The renaissance of national rankings

There can be no question about it, university rankings evoke emotions. Phil Baty, editor of the Times Higher Education World University Rankings, often starts his presentation quoting a high-ranking Chinese official who once called him the “education secretary of the world”. Modesty aside, this illustrates how seriously academic rankings are taken. The appearance of global rankings a decade or so ago has put university rankings in the spotlight. Some have started to see in the global rankings not so much an expression of competition between universities as yet another form of rivalry between nations. Presidents and kings in France, Saudi Arabia, Russia and a number of other countries have suddenly expressed readiness to spend billions to help universities in their countries advance up the rankings. The global rush to outdo others in the world-class university business has overshadowed the very, if not the most, important and meaningful type of rankings – national university rankings. They may have been criticised now and again, but national rankings have been recognised and appreciated for some time.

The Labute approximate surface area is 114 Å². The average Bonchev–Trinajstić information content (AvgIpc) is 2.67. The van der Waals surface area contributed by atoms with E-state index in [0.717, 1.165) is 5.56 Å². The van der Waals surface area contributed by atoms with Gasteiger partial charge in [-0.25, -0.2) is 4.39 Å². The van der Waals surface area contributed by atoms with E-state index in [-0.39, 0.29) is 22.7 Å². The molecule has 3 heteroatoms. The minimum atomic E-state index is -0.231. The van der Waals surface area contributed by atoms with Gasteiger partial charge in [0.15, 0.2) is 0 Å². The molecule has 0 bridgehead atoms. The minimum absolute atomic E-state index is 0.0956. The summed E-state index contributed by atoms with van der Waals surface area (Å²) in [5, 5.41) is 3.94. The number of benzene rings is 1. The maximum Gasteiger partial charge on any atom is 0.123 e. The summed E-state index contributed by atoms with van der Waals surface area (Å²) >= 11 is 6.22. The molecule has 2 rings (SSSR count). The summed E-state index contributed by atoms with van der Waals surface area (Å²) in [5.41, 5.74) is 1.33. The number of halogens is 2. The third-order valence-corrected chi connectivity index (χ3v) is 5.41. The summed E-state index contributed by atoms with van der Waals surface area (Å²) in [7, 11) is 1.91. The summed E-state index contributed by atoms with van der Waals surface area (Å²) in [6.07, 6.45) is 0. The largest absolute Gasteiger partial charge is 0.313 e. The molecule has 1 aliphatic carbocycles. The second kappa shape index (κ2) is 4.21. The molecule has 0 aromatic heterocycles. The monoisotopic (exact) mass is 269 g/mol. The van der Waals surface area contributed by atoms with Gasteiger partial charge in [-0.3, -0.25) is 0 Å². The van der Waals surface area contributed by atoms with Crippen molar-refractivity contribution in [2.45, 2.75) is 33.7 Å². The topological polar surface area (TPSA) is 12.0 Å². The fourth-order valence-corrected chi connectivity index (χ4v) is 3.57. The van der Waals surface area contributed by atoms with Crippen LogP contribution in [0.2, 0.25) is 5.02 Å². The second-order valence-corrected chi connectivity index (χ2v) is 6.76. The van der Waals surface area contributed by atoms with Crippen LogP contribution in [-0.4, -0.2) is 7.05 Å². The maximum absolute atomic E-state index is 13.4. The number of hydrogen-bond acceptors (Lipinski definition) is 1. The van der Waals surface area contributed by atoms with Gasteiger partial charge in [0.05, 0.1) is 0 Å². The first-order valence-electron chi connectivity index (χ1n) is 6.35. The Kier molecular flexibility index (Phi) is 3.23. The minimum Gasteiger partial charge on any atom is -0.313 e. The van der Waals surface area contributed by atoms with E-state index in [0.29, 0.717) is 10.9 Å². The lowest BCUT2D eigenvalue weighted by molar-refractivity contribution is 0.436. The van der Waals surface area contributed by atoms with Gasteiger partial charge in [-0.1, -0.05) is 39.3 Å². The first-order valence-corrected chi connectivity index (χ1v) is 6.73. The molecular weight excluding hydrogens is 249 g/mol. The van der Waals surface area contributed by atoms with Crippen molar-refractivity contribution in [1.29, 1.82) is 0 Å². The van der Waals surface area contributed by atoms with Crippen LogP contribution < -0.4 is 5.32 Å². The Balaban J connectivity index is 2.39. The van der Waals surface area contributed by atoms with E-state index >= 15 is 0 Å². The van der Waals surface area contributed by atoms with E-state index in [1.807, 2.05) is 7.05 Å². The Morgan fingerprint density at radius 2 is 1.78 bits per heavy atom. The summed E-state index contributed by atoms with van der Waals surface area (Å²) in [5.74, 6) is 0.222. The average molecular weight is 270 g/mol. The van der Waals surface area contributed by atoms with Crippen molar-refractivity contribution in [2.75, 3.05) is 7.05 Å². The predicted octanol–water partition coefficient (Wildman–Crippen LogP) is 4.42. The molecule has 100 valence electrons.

The Washington Post, analysing the phenomenon of the US News & World Report Best Colleges Rankings produced by Bob Morse since 1983, wrote: "Bob Morse is a wonk, a number-cruncher who works in a messy office at a struggling publishing company in Georgetown. He’s also one of the most powerful wonks in the country, wielding the kind of power that elicits enmity and causes angst." He “has endured for two decades as chief arbiter of higher education’s elite. No one can stake a credible claim to academic aristocracy without a berth on the first page of a US News list. He is to colleges what Robert Parker is to wine." And: "The annual release of the rankings is a marquee event in higher education."

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